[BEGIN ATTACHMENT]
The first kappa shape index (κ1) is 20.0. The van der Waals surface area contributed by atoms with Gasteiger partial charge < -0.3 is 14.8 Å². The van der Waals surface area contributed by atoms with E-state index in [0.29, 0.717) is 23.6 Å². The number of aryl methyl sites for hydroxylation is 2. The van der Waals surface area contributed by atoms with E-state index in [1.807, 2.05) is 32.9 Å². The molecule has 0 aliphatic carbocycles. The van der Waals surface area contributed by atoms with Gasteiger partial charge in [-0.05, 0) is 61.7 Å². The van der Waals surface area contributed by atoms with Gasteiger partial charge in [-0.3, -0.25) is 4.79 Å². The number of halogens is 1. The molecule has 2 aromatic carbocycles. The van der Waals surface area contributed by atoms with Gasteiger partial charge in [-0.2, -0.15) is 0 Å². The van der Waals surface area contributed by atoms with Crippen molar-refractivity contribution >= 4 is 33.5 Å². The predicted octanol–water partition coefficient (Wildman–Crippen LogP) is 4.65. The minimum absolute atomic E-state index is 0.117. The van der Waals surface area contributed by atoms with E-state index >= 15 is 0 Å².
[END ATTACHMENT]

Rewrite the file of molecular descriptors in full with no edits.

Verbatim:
The first kappa shape index (κ1) is 20.0. The van der Waals surface area contributed by atoms with Gasteiger partial charge < -0.3 is 14.8 Å². The van der Waals surface area contributed by atoms with E-state index in [0.29, 0.717) is 23.6 Å². The number of aryl methyl sites for hydroxylation is 2. The van der Waals surface area contributed by atoms with E-state index in [1.807, 2.05) is 32.9 Å². The molecule has 0 aliphatic carbocycles. The van der Waals surface area contributed by atoms with Gasteiger partial charge in [-0.05, 0) is 61.7 Å². The van der Waals surface area contributed by atoms with Gasteiger partial charge in [-0.3, -0.25) is 4.79 Å². The number of halogens is 1. The molecule has 2 aromatic carbocycles. The van der Waals surface area contributed by atoms with Gasteiger partial charge in [-0.2, -0.15) is 0 Å². The van der Waals surface area contributed by atoms with Crippen molar-refractivity contribution >= 4 is 33.5 Å². The predicted octanol–water partition coefficient (Wildman–Crippen LogP) is 4.65. The minimum absolute atomic E-state index is 0.117. The van der Waals surface area contributed by atoms with E-state index >= 15 is 0 Å².